Outdoor Photographer: What makes one a good landscape photographer versus a wildlife photographer?

Rouse: Landscape is all about light and composition and seeing something that isn’t there all the time. Landscape photographers find a location and wait for the light to magically change the landscape. The best of them have the ability to foresee what the light is going to be like. They often have to set up their equipment in the dark. They have a feeling for it. It’s the same with wildlife photographers. We have a feeling for the wildlife, for the animal’s behavior. We anticipate what the animal is going to do.

Outdoor Photographer: What photographic equipment are you working with, and how do you use it?

Rouse: My main camera now is the Nikon D3. I love the Nikon 200-400mm lens. It’s great for wildlife. The quality is awesome all the way through the zoom range. I also have lenses from 600mm down to a 14-24mm lens, which is great for photographing environmental portraits of animals in their habitats. I use polarizers to do things such as reducing the highlights off a tortoise’s shell. I never use a tripod or a monopod. I use ISO 800 most of the time—with the D3, there’s no noise at that setting. Most of my shooting is done very early and very late in the day. In India, I was able to photograph tigers fighting in incredibly low light and didn’t get any noise.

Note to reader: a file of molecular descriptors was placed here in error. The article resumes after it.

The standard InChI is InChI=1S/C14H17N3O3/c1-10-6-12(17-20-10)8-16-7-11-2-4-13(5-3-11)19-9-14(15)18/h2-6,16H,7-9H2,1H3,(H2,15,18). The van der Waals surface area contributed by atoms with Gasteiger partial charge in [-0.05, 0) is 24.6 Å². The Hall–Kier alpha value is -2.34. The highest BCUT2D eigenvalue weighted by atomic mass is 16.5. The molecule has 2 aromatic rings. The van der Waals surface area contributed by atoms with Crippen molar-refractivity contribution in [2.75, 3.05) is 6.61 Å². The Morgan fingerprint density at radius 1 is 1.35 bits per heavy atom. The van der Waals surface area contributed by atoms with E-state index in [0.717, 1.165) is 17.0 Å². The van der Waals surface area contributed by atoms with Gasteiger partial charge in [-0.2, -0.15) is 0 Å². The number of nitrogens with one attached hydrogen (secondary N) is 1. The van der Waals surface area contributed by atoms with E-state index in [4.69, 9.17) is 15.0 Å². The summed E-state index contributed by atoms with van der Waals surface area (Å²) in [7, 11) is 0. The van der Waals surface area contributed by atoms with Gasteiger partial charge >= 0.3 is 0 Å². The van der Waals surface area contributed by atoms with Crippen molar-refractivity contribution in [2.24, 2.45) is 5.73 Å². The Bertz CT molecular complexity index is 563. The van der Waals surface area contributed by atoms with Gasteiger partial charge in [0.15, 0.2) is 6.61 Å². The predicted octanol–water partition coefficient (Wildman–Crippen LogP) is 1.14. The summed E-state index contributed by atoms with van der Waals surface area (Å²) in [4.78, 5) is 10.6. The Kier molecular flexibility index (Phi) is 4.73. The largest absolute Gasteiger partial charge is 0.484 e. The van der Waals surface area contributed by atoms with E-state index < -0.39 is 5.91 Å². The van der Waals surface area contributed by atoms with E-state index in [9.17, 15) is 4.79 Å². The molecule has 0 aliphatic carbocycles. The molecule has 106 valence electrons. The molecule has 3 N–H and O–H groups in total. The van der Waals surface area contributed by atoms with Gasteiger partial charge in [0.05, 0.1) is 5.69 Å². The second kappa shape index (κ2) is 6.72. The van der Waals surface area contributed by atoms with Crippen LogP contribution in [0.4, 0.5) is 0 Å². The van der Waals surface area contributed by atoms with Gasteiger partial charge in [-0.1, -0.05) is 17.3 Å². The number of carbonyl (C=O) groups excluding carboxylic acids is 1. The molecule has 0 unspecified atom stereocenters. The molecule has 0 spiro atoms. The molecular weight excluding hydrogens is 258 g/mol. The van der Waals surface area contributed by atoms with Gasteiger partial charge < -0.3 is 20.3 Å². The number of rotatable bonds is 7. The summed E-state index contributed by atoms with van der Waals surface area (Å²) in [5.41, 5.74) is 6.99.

I recently did a lot of underwater work with a Nikon D300 with a 20mm lens in an underwater camera housing in the Galápagos. I set the ISO to 800 to photograph seals, turtles and penguins, which are pretty fast-moving creatures.

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Rouse’s wildlife images bring him to the brink of danger, where he relies on his extensive experience to read when an animal is agitated or alarmed. In those situations he clears out, but because he can read wildlife so well, Rouse often is able to get a one-of-a-kind shot. He has embedded himself in situations that look precarious to the less experienced, but result in provocative and compelling photos, like a female hippo (above) in South Africa or a leopard (below) preparing for a night hunt while the sun sets in Samburu National Park, Kenya.